There are other festivals besides Sundance.
Now, some folks would argue that this isn’t true, and that for American independent films, not getting into the festival is an insurmountable obstacle to getting your film distributed. Maybe. But Boys Don’t Cry, Welcome to the Dollhouse, The Daytrippers, Trust, and The Wedding Banquet didn’t premiere at Sundance. So although a Sundance competition berth is a wonderful thing, the odds are against you, so investigate other launch possibilities and work them.
If you’re taking a film to market, assume you will not get a financial advance for its international rights.
Therefore, know the deals, know the sales agents, and choose carefully. Don’t fixate so much on a number – evaluate who is selling your film and what their deal is. Will they support a European festival launch? What is their recommendation for festival exposure? Do they create nice materials? Do they “get” your film?
Recognize the difference between making a big sale and building a career.
Sometimes the buyer frenzy inflates prices beyond reason. It seems that every film bought for a big domestic theatrical advance over the past few years has wound up a box-office disappointment. And I think that such “failures” make it harder for those filmmakers to get their next films off the ground. Also, some larger sales agents can come in and pay an advance for a title knowing that they will keep expenses down and maximize sales by including a film in a package and selling it more aggressively to the television market. This may keep you from building relationships with foreign theatrical distributors and developing a non-U.S. audience for your director’s films. In today’s increasingly global marketplace, knowing that a director has pockets of fans in Italy or Sweden or Japan may be helpful down the line.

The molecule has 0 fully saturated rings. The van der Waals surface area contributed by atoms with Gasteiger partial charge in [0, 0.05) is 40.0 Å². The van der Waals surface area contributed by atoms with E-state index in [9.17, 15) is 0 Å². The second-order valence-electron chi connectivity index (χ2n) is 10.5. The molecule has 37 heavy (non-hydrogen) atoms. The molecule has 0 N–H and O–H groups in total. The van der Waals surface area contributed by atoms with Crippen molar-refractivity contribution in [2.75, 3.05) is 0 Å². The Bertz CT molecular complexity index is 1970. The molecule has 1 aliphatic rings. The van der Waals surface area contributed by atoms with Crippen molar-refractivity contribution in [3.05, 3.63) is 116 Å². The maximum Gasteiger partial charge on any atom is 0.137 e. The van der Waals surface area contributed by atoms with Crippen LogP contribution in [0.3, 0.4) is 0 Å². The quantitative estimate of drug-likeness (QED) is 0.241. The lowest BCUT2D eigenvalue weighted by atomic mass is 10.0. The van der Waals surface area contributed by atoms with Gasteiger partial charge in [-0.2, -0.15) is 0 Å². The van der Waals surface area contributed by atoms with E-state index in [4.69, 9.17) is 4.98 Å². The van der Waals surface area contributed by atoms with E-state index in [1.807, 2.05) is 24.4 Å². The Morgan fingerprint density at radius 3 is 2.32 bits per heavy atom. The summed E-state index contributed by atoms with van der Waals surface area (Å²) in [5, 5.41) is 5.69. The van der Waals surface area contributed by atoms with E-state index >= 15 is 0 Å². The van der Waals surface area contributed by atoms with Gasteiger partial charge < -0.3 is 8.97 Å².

Success is a relative thing.
Try to ensure that your film will be perceived as a success. For example, your most “successful” release may be an effectively mounted rollout by a small distributor rather than a costly blowout by one of the majors. When making a distribution deal, meet with everyone who responds to your movie and ask them what they like about it and how they intend to support it, and investigate their track record by calling the producers of other films in their catalogue. Because it is unlikely that any film will outperform The Blair Witch Project at the box office, filmmakers should think about where they want their careers to be in a year and what their films are realistically capable of in order to take them there.
It is never too early to bring on a sales agent.
Sales agents do more than just negotiate sales of finished films at markets and film festivals. They position films at festivals and work to ensure that they have a profile and that their potential is maximized. If you wait until it premieres at a major festival to show your film to a sales agent, you are not giving him or her enough time to do the job properly.
Source: Filmmaker Magazine